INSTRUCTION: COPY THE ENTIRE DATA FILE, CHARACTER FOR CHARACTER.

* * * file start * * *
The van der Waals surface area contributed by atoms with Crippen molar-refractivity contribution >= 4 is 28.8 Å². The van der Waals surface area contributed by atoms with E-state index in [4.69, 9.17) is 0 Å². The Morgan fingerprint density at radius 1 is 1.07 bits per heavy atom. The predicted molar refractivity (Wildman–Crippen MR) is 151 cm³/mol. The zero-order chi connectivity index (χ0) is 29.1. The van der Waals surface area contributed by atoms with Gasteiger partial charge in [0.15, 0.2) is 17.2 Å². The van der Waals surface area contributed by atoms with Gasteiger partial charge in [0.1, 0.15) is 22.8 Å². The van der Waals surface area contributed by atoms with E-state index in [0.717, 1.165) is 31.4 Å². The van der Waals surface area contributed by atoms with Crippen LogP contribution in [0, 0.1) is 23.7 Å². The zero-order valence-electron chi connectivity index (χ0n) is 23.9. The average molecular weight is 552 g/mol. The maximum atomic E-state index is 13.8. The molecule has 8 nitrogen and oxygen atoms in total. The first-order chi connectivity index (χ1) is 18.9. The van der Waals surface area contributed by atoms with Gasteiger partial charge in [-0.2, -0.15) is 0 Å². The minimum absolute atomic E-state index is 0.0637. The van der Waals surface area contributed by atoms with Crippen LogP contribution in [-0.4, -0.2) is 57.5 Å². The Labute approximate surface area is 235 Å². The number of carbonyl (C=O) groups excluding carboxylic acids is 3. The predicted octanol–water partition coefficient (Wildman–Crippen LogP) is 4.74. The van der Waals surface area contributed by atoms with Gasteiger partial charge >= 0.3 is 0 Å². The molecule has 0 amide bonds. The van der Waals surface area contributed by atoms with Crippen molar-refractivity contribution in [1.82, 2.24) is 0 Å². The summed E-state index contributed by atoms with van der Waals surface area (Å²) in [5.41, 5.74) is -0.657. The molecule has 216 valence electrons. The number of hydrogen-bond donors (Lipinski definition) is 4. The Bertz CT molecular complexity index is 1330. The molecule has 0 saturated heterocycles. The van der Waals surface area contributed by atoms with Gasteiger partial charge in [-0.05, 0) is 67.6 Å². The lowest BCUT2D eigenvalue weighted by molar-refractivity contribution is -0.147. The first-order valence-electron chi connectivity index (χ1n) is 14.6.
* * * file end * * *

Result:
The van der Waals surface area contributed by atoms with Crippen molar-refractivity contribution >= 4 is 28.8 Å². The van der Waals surface area contributed by atoms with E-state index in [4.69, 9.17) is 0 Å². The Morgan fingerprint density at radius 1 is 1.07 bits per heavy atom. The predicted molar refractivity (Wildman–Crippen MR) is 151 cm³/mol. The zero-order chi connectivity index (χ0) is 29.1. The van der Waals surface area contributed by atoms with Gasteiger partial charge in [0.15, 0.2) is 17.2 Å². The van der Waals surface area contributed by atoms with Gasteiger partial charge in [0.1, 0.15) is 22.8 Å². The van der Waals surface area contributed by atoms with E-state index in [0.717, 1.165) is 31.4 Å². The van der Waals surface area contributed by atoms with Crippen LogP contribution in [0, 0.1) is 23.7 Å². The zero-order valence-electron chi connectivity index (χ0n) is 23.9. The average molecular weight is 552 g/mol. The maximum atomic E-state index is 13.8. The molecule has 8 nitrogen and oxygen atoms in total. The first-order chi connectivity index (χ1) is 18.9. The van der Waals surface area contributed by atoms with Gasteiger partial charge in [-0.2, -0.15) is 0 Å². The minimum absolute atomic E-state index is 0.0637. The van der Waals surface area contributed by atoms with Crippen LogP contribution in [-0.4, -0.2) is 57.5 Å². The Labute approximate surface area is 235 Å². The number of carbonyl (C=O) groups excluding carboxylic acids is 3. The predicted octanol–water partition coefficient (Wildman–Crippen LogP) is 4.74. The van der Waals surface area contributed by atoms with Gasteiger partial charge >= 0.3 is 0 Å². The molecule has 0 amide bonds. The van der Waals surface area contributed by atoms with Crippen molar-refractivity contribution in [1.82, 2.24) is 0 Å². The summed E-state index contributed by atoms with van der Waals surface area (Å²) in [5.41, 5.74) is -0.657. The molecule has 216 valence electrons. The number of hydrogen-bond donors (Lipinski definition) is 4. The Bertz CT molecular complexity index is 1330. The molecule has 0 saturated heterocycles. The van der Waals surface area contributed by atoms with Gasteiger partial charge in [-0.05, 0) is 67.6 Å². The lowest BCUT2D eigenvalue weighted by molar-refractivity contribution is -0.147. The first-order valence-electron chi connectivity index (χ1n) is 14.6.